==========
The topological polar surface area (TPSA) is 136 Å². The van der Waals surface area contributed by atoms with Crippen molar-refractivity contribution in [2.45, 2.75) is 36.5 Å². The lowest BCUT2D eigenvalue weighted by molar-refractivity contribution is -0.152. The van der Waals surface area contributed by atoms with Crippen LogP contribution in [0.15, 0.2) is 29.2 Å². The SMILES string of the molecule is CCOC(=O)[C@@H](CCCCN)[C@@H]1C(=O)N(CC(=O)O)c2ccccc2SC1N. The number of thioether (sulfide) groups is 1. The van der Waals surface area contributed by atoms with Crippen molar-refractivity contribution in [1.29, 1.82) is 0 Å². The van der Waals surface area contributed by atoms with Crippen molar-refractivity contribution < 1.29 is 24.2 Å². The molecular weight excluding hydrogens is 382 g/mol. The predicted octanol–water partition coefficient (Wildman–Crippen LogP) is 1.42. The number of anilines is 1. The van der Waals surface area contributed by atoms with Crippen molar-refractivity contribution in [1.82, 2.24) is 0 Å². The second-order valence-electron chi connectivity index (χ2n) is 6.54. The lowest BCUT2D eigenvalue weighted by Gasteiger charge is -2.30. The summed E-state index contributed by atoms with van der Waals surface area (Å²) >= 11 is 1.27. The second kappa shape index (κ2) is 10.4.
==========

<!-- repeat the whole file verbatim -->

The topological polar surface area (TPSA) is 136 Å². The van der Waals surface area contributed by atoms with Crippen molar-refractivity contribution in [2.45, 2.75) is 36.5 Å². The lowest BCUT2D eigenvalue weighted by molar-refractivity contribution is -0.152. The van der Waals surface area contributed by atoms with Crippen LogP contribution in [0.15, 0.2) is 29.2 Å². The SMILES string of the molecule is CCOC(=O)[C@@H](CCCCN)[C@@H]1C(=O)N(CC(=O)O)c2ccccc2SC1N. The number of thioether (sulfide) groups is 1. The van der Waals surface area contributed by atoms with Crippen molar-refractivity contribution in [1.29, 1.82) is 0 Å². The van der Waals surface area contributed by atoms with Crippen molar-refractivity contribution < 1.29 is 24.2 Å². The molecular weight excluding hydrogens is 382 g/mol. The predicted octanol–water partition coefficient (Wildman–Crippen LogP) is 1.42. The number of anilines is 1. The van der Waals surface area contributed by atoms with Crippen molar-refractivity contribution in [1.82, 2.24) is 0 Å². The second-order valence-electron chi connectivity index (χ2n) is 6.54. The lowest BCUT2D eigenvalue weighted by Gasteiger charge is -2.30. The summed E-state index contributed by atoms with van der Waals surface area (Å²) >= 11 is 1.27. The second kappa shape index (κ2) is 10.4.